Esther Averill (1902-1992) began her career as a storyteller drawing cartoons for her local newspaper. After graduating from Vassar College in 1923, she moved first to New York City and then to Paris, where she founded her own publishing company. The Domino Press introduced American readers to artists from all over the world, including Feodor Rojankovsky, who later won a Caldecott Award. In 1941, Esther Averill returned to the United States and found a job in the New York Public Library while continuing her work as a publisher. She wrote her first book about the red-scarfed, mild-mannered cat Jenny Linsky in 1944, modeling its heroine on her own shy cat. Esther Averill would eventually write twelve more tales about Miss Linsky and her friends (including the I Can Read Book, The Fire Cat), each of which was eagerly awaited by children all over the United States (and their parents, too).
Ready for any challenge, Sinbad and the Duke, the Captains of the City Streets, charm the Cat Club’s admirers with their free spirits and “nifty” street smarts, as they grow up and ultimately find friendship and a place where they belong.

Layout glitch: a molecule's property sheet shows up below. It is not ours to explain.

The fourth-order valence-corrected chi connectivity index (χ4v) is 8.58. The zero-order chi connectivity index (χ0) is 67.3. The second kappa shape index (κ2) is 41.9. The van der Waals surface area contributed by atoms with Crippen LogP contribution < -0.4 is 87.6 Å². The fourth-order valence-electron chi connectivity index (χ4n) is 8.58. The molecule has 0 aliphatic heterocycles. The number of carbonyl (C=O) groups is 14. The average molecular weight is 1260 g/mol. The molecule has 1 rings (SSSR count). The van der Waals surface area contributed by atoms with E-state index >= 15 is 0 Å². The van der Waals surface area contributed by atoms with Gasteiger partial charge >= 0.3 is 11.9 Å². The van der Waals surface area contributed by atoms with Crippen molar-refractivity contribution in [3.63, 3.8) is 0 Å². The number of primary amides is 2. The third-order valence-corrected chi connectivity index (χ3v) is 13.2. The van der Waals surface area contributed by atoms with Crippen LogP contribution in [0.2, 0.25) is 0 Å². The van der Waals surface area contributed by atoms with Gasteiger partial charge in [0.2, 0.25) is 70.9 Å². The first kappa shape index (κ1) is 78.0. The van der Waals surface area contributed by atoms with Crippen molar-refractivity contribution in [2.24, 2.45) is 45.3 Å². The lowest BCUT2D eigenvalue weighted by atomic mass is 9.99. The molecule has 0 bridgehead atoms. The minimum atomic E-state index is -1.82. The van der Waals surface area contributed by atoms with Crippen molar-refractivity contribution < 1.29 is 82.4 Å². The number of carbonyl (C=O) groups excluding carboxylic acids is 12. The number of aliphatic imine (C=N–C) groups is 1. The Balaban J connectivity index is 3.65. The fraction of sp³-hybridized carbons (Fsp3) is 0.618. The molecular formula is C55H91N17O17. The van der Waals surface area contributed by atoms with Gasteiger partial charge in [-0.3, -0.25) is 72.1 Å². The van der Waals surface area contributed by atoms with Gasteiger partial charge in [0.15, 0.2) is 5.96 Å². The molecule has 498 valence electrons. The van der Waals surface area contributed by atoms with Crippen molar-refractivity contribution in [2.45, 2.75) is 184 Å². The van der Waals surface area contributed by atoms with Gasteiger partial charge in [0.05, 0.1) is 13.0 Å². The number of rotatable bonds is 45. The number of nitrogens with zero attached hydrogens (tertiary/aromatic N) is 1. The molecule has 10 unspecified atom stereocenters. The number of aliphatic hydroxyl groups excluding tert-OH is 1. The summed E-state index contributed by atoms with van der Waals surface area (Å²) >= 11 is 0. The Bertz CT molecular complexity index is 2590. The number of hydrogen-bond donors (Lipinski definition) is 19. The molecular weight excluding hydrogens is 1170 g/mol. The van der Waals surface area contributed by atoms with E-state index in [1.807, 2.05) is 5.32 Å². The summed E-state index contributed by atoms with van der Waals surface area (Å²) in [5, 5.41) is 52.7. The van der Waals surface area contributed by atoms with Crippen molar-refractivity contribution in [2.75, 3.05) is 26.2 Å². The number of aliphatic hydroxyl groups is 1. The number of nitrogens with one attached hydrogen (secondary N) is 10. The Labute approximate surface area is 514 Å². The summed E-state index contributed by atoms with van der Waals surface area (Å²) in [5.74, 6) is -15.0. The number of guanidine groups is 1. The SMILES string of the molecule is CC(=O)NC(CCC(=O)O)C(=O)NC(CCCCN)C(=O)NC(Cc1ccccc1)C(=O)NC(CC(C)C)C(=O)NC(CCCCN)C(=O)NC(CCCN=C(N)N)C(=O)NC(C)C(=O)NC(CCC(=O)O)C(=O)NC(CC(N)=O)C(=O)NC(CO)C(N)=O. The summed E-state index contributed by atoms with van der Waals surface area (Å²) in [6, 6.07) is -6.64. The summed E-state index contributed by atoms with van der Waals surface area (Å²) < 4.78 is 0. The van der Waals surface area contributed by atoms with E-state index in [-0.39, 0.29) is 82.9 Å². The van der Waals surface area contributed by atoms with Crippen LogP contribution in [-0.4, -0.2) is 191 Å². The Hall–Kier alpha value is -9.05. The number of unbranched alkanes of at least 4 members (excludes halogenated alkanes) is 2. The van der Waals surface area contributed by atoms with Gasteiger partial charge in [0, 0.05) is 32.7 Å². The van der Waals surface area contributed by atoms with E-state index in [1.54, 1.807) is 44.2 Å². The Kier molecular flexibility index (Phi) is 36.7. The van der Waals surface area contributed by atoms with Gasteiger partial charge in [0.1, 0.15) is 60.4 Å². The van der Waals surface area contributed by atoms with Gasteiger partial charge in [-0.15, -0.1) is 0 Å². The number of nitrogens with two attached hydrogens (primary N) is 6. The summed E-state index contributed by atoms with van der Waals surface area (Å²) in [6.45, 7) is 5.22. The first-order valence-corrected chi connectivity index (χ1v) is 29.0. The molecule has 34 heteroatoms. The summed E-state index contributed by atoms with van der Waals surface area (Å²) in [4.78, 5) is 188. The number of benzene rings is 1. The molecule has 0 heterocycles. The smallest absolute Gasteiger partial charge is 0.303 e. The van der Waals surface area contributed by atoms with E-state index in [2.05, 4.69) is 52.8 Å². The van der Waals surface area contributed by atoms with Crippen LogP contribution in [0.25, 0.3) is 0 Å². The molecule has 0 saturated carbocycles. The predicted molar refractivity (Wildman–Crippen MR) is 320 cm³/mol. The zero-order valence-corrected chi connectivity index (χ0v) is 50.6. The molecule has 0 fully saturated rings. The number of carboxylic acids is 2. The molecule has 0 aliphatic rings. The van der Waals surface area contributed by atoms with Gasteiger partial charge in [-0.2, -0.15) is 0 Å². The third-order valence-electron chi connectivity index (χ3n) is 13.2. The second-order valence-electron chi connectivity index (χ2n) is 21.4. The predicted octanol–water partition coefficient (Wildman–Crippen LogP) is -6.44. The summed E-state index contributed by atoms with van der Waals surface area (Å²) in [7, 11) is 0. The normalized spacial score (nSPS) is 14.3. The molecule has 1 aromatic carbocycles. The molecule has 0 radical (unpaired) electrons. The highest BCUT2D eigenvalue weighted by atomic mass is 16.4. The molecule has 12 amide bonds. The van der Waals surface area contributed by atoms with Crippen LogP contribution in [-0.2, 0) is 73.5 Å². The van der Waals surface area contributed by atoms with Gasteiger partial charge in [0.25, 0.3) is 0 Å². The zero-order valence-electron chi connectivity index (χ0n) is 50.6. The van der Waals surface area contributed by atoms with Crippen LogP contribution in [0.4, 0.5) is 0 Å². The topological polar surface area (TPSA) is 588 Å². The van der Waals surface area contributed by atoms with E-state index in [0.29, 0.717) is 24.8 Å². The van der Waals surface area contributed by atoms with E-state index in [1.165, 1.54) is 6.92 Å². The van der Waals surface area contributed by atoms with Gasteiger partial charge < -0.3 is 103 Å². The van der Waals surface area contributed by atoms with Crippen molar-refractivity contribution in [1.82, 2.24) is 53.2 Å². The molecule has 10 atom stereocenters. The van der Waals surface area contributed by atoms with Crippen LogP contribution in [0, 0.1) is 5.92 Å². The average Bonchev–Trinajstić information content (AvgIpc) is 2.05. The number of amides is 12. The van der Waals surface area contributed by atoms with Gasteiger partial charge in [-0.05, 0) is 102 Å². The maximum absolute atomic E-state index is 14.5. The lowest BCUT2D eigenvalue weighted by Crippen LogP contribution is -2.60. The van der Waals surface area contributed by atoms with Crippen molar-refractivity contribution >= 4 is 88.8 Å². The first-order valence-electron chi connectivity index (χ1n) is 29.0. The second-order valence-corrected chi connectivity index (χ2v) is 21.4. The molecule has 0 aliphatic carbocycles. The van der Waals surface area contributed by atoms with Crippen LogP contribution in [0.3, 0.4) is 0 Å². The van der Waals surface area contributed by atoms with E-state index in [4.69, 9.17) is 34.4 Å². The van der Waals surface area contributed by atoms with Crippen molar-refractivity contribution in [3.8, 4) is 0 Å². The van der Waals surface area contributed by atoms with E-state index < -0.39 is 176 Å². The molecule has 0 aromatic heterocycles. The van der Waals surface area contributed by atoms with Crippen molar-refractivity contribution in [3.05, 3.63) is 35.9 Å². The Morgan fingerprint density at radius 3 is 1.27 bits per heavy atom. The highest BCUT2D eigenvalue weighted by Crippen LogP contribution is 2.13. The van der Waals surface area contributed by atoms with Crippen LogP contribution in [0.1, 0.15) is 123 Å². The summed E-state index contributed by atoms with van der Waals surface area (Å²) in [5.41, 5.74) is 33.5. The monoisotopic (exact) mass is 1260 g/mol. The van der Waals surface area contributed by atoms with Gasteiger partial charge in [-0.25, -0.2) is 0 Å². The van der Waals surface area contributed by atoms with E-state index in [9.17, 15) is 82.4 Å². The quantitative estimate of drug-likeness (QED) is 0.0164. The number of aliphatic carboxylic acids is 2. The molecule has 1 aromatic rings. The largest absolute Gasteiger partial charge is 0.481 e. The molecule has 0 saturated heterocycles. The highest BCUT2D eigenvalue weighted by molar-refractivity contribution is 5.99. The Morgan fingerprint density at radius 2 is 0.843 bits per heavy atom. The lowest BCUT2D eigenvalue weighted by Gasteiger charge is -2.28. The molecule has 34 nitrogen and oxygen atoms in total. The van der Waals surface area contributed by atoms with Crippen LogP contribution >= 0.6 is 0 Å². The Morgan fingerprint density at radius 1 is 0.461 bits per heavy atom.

One wintry day a lonely stray cat wandered into the Royal Hotel. He chased mice so well that he was given the job of Hotel Cat.
It’s Halloween—a special night for black cats everywhere, especially Jenny .
“Five to eight-year-olds who have their own problems of adjustment in school will rejoice in Jenny’s moral triumph.” —The New York Times
In Jenny Goes to Sea, our heroine makes her passage on the good ship Sea Queen with her master, Captain Tinker, and her adopted brothers, tiger cat Edward, and black-and-white cat Checkers.
Today is the day, the day of days, the day of Jenny Linsky’s birthday!
In Greenwich Village an orphaned black cat lives happily with her master, a sea captain. Still, the gentle Jenny Linsky would like nothing more than to join the local Cat Club, whose members include Madame Butterfly, an elegant Persian, the high-stepping Macaroni, and stately, plump Mr. President.